Maybe it's also because I overapplied this on my skin, but the opening is just unbearable. Not sure if it's the aldehydes or something else, but the first few minutes of this scent smell like something very very synthetic, almost medicinal.
When the fragrance transitions into its heart and base notes, I cant help thinking that this smells pretty much like Incense Rose, which I like, but then I'm just left wondering: what's the point of creating a new fragrance, when all it does is mimick a previous one, to actually end up being quite worse?
I would avoid this one.
The geranium at the opening lasts really a matter of seconds, after which this fragrance settles in a leather accord that I find surprisingly pleasant, not being a fan of leather myself. I couldnt help but think of Fahrenheit when I first tried Lonestar Memories. And what I like about this Tauer fragrance is precisely the core of this scent, dominated by the smoky element of the leather accord. Towards the end however, this smokiness fades or rather mellows into a much sweeter leather, almost milky (thankfully not oily though) in its quality.
All considered, a pretty interesting fragrance, not to be discarded.
I was so so close to giving at last a fully positive review of a Tauer fragrance...
The opening is surprisingly strong, almost boozy, for some reason it even reminded me of Ambre Russe. As that clouds dissipates, it makes way for a wonderfully velvet like, ammaliating incense. Definitely one of the best incenses I've ever tried.
The only problem seems to be at the very end, when a light spicy/ambery mixture (similar to what you can smell in Orange Star or Eau d'Epices for that matter) is the very last trail left by the scent on the skin. Not necessarily unpleasant, this ending seems however slightly at odds with the smoother and softer core of this scent, which is what I like the most.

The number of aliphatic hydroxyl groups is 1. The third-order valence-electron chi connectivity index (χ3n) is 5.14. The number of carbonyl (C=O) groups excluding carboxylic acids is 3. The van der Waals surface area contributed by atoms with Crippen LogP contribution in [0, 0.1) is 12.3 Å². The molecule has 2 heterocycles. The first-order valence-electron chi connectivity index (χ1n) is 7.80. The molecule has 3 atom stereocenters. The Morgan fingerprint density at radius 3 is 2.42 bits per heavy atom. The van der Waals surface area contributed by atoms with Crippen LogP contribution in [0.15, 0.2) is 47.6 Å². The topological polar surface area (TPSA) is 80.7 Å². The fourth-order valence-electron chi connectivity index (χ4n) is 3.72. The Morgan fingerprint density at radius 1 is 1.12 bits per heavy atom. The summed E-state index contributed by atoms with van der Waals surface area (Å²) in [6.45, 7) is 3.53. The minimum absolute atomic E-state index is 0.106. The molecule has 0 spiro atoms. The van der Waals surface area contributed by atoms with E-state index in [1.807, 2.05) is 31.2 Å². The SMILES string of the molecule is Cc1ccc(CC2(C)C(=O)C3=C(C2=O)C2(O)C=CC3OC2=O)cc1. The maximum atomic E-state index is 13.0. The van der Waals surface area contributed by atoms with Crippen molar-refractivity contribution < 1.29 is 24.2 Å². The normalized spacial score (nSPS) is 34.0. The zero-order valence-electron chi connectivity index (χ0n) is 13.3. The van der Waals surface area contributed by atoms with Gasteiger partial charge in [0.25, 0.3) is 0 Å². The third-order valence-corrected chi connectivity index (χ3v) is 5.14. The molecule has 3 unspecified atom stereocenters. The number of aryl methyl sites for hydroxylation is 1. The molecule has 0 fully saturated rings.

29th April, 2013 (last edited: 01st May, 2013)
I like incense and this is for sure a very genuine incense scent. What's extreme about this is its simplicity, rather than its power and projection, which are just about average. Very still, to be perfect this would need that little something to make it a bit more vibrant.
But by all means, a good and easy to wear fragrance.
The note pyramid shown here looks pretty crowded but to me this smells, very simply, surprise surprise...like tuberose!
And it is not that obvious for a fragrance to deliver exactly what its name announces!
Whether one likes tuberose or not is another matter, but I guess one has to respect that this is a pretty genuine scent.
Now tuberose is not necessarily my favorite note, but by no means do I despise it. Fair.
No need to add to the tens of positive reviews already posted here..
This is simply one of the best, if not the best woodsy scent I've ever come across..
As others have already pointed out, this amber does not have much in common with the more powerful likes of Ambre Sultan, Ambre Russe, etc.. Not nearly as aggressive and flaring, this is a very soft amber, smoothened by abundant, if not overriding, doses of vanilla and tempered by something cooler, which based on the noted listed here I guess is geranium, though to me it almost smells minty at the outset.
A gentle and appeasing interpretation of amber. Not revolutionary, but hey, not everyone's born to be a superstar.
I hate to have to give this one a thumbs down, but one cannot call themselves Al Oudh and then smell like something else entirely.